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THE “SECOND SYNOD OF ST. PATRICK” AND THE “ROMANS” OF THE EARLY IRISH CHURCH

Published online by Cambridge University Press:  14 December 2023

RICHARD SOWERBY*
Affiliation:
University of Edinburgh

Abstract

It is usually thought that during the seventh century, a formal split in the Irish Church had resulted in the creation of two rival factions: a “Roman party” of reform-minded ecclesiastics, and an “Irish party” intent instead on maintaining current practices. A partial record of their decades-long schism has been thought to be preserved in the Irish canonical compilation, the Collectio canonum Hibernensis, which attributes a substantial number of canons either to “Roman synods” or to “Irish synods,” and we have understood this to reflect a period in which the two groups had sought to advance their cause by holding separate synods from which their opponents were excluded. The foundations for this interpretation of the “Roman” and “Irish” canons of the Hibernensis were laid more than a century ago, but more recent scholarship provides reasons for rethinking the hypothesis. The article focuses especially on one of the texts which the compilers of the Hibernensis understood to be the work of the “Romans” — a short text which has come to be known as the “Second Synod of St. Patrick” — and argues that certain details within the text suggest an association with documents produced on the Continent, in the network of monasteries founded by the Irish peregrinus Columbanus. I suggest a new context for the creation of the “Second Synod of St. Patrick,” and argue that this in turn offers a new way of thinking about the meaning of the “Roman synods” and “Irish synods” attested in the Hibernensis.

Type
Research Article
Copyright
Copyright © The Author(s), 2023. Published by Cambridge University Press on behalf of Fordham University

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Footnotes

This article is indebted to the generosity of Albrecht Diem and Roy Flechner, who enabled me to consult some of their work ahead of publication during the initial stages of my research; and to the encouragement of the readers who later assessed it anonymously for Traditio. I owe additional thanks to Zubin Mistry and Alex Woolf, who have endured long conversations over several years about the texts discussed in this article, and who kindly agreed to read it in draft even so.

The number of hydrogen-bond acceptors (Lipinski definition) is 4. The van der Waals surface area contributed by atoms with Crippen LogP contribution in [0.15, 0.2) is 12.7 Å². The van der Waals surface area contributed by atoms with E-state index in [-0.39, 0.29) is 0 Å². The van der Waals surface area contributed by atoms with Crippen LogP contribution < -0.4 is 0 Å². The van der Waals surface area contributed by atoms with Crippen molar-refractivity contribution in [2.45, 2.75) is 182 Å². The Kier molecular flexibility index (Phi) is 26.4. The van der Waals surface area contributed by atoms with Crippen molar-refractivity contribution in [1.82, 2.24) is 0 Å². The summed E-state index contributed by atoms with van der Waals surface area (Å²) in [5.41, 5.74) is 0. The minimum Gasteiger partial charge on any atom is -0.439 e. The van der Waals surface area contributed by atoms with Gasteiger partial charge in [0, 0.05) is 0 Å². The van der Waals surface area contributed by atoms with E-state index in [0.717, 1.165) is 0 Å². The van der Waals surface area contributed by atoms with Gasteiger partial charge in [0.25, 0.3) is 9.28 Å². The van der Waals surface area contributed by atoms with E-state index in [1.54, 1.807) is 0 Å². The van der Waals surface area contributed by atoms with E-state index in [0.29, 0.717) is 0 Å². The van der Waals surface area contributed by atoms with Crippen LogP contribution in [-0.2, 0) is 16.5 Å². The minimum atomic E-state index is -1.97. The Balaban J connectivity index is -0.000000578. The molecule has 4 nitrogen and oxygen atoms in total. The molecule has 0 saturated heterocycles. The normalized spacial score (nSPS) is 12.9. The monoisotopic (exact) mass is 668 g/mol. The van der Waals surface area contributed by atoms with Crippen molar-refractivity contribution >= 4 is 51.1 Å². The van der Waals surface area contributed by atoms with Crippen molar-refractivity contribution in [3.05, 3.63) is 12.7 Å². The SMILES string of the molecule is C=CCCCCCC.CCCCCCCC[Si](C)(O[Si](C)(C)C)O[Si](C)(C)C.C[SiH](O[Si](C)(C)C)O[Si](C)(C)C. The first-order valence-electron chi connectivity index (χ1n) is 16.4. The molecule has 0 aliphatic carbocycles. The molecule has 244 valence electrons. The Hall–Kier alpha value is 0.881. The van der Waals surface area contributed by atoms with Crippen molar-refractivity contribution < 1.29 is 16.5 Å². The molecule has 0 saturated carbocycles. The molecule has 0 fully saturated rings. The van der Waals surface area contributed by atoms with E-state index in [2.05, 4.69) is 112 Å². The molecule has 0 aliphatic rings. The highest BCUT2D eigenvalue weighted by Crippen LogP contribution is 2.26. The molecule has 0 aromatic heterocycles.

The following abbreviations are employed in the notes below:

Hib, Hib.A, Hib.B = Collectio canonum Hibernensis, ed. and trans. Roy Flechner, The Hibernensis, 2 vols. (Washington, DC, 2019). Following Flechner's usage, I cite canons which are common to both recensions (Hib) by their book and chapter number from the A-recension; canons which are exclusive to the A-recension (Hib.A) by their book and chapter number in that recension; and canons which are exclusive to the B-recension (Hib.B) by their page and line reference in Flechner's edition.

RcP = Regula cuiusdam patris, ed. Fernando Villegas, “La Regula cuiusdam patris ad monachos: Ses sources littéraires et ses rapports avec la Regula monachorum de Colomban,” Revue d'Histoire de la Spiritualité 49 (1973): 3–36. Villegas's edition should now be read alongside Albrecht Diem's recent translation of the Regula cuiusdam patris, which provides valuable additional commentary on the text in its apparatus: “Disputing Columbanus's Heritage: The Regula cuiusdam patris,” in Columbanus and the Peoples of Post-Roman Europe, ed. Alexander O'Hara (Oxford, 2018), 259–306, at 290–301.

Syn II = Synodus II S. Patricii (for the two recensions and their editions, see n. 11).

ZRG Kan. Abt. = Zeitschrift der Savigny-Stiftung für Rechtsgeschichte, Kanonistische Abteilung.

References

1 For the date, see Richter, Michael, “Dating the Irish Synods in the Collectio canonum Hibernensis,” Peritia 14 (2000): 7084CrossRefGoogle Scholar.